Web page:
Love 3D

Year: 2015
Production Co: Les Cinémas de la Zone
Director: Gaspar Noe
Writer: Gaspar Noe
Cast: Karl Glusman, Aomi Muyock, Klara Kristin

Like all of Gaspar Noe's work, one of the questions you're always left with after watching Love is why he uses certain devices as storytelling tools. Why, for example, shoot and present it in 3D as if it's some superhero blockbuster full of eye popping CGI? The only reason seems to be a single money shot – literally – of the naked lower half of hero Murphy (Karl Glusman) with a woman's hand masturbating his penis to orgasm, semen literally hitting the audience when it splatters against the lens of the camera.

Another question is why Noe includes scenes of such graphic sexuality at all. You can be glib and just tell yourself it's because he's a French director and (especially given the existence of Irreversible) that it's just his style to shock, but I've read some reviews that talk about the sex scenes being thematic to what's going on in the story at the time. A budding filmmaker, Murphy talks about making a movie dealing with sentimental sexuality, and maybe that's just what Noe is doing by showing sex in all different emotional moods when the lovers are feeling lazy, funny, angry, etc.

We meet Murphy walking slowly around the home he shares with his French wife Omi (Klara Kristin) and infant son. As he wakes up, disinterestedly dresses, brushes his teeth, etc, Murphy's internal monologue is spoken out loud for us in his voice. He hates being married to Omi, has long since fallen out of love with her and can't seem to stand her voice or presence.

Instead, he's thinking about his old girlfriend Electra, a fiery but apparently unstable Parisian woman Murphy learns has gone missing when Electra's mother calls him asking if he's seen her.

Just like in Into The Void we see the story of Electra, Murphy and Omi's history unravel haphazardly, time periods and events seemingly shuffled up and edited into the film at random.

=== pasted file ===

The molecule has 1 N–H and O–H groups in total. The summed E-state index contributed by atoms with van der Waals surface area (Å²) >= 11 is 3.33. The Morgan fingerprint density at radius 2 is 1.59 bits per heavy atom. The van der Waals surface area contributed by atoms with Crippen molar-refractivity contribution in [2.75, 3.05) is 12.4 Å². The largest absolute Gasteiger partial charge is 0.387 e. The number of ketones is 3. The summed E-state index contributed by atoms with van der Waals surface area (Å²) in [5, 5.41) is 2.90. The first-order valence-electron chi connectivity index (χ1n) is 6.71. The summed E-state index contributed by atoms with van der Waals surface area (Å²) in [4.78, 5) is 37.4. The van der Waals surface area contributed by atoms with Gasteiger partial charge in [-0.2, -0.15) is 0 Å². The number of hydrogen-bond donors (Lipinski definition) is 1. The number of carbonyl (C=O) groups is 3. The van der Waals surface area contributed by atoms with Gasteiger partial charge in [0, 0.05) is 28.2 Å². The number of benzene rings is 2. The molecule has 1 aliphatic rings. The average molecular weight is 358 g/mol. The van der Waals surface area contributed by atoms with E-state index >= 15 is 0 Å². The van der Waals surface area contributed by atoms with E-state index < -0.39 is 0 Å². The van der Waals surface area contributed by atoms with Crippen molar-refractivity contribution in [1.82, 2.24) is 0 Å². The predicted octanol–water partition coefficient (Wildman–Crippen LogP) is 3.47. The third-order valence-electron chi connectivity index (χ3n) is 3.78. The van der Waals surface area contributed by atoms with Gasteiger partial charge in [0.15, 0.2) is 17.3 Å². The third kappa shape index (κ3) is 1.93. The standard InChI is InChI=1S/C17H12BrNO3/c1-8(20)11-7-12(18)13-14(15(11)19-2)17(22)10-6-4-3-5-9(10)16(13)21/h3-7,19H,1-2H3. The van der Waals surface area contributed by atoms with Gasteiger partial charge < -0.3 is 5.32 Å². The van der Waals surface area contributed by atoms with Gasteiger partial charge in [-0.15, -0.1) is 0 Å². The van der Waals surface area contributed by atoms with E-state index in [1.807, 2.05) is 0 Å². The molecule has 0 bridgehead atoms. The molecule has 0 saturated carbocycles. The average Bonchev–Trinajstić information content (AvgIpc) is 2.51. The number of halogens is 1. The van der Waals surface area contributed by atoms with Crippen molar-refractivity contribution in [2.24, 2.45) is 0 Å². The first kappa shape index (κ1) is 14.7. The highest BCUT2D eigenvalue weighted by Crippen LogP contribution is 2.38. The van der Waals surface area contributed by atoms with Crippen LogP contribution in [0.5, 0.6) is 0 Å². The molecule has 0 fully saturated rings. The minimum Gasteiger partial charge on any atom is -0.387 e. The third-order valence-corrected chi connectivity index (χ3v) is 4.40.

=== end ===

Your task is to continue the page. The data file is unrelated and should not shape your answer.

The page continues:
After their early discussion about sexual fantasy, Electra and Murphy invite Omi – who's their neighbour across the way – for a threesome, and before long Murphy's sleeping with her without Electra but not considering it cheating, and as jealousy and anger bubble up between the three of them, we understand how Murphy came to be where he is.

Like all Noe's films Love 3D takes its time unravelling. It's not just long sex scenes we're treated to using static or slowly tracking cameras for minutes at a time (all set against one of the best film soundtracks in years), but snapshots of the characters' lives. At one point we sit behind Electra and Murphy having a shouting match in the back of a cab, saying the most hateful things they can muster up before they're upstairs going at it again.

Like many of his European contemporaries, Noe is concerned mainly with sex. Taken as a straight narrative about a crumbling relationship, Love 3D isn't by any means new, it just tells it using far more explicit content. Deciding where he lies between serious filmmaker with something to say and fetishist who just loves nudity and wants to get a reaction out of you is for you to decide, but you can't deny the images on screen are masterfully composed and often very beautiful.

Interestingly, the crisis that sets the whole story in motion – Electra having disappeared – is never solved. The story is simply about Murphy's recollections of his, Electra's and Omi's desires and lusts that led them to where they are. Maybe that's the point of the 3D – a statement about overly commercial, crowd-pleasing Hollywood endings that wrap everything up neatly.

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